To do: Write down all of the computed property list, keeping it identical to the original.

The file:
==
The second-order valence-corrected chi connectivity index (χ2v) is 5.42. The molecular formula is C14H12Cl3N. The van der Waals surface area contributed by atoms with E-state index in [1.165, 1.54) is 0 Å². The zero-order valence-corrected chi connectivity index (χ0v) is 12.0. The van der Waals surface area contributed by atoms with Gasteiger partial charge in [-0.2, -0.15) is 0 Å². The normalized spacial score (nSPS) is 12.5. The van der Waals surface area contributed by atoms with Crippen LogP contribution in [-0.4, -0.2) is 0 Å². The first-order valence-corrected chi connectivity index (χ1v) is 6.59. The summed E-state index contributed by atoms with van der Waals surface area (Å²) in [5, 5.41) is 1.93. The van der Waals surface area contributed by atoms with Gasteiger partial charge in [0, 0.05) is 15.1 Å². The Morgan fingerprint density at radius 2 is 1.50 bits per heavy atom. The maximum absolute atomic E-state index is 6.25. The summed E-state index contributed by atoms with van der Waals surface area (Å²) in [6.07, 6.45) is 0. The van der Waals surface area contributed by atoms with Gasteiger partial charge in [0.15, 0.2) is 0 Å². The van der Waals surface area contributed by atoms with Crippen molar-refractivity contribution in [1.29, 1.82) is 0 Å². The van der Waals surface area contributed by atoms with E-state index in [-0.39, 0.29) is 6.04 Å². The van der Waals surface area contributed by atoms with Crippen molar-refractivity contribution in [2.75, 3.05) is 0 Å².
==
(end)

The second-order valence-corrected chi connectivity index (χ2v) is 5.42. The molecular formula is C14H12Cl3N. The van der Waals surface area contributed by atoms with E-state index in [1.165, 1.54) is 0 Å². The zero-order valence-corrected chi connectivity index (χ0v) is 12.0. The van der Waals surface area contributed by atoms with Gasteiger partial charge in [-0.2, -0.15) is 0 Å². The normalized spacial score (nSPS) is 12.5. The van der Waals surface area contributed by atoms with Crippen LogP contribution in [-0.4, -0.2) is 0 Å². The first-order valence-corrected chi connectivity index (χ1v) is 6.59. The summed E-state index contributed by atoms with van der Waals surface area (Å²) in [5, 5.41) is 1.93. The van der Waals surface area contributed by atoms with Gasteiger partial charge in [0, 0.05) is 15.1 Å². The Morgan fingerprint density at radius 2 is 1.50 bits per heavy atom. The maximum absolute atomic E-state index is 6.25. The summed E-state index contributed by atoms with van der Waals surface area (Å²) in [6.07, 6.45) is 0. The van der Waals surface area contributed by atoms with Gasteiger partial charge in [0.15, 0.2) is 0 Å². The van der Waals surface area contributed by atoms with Crippen molar-refractivity contribution in [1.29, 1.82) is 0 Å². The van der Waals surface area contributed by atoms with E-state index in [-0.39, 0.29) is 6.04 Å². The van der Waals surface area contributed by atoms with Crippen molar-refractivity contribution in [2.75, 3.05) is 0 Å².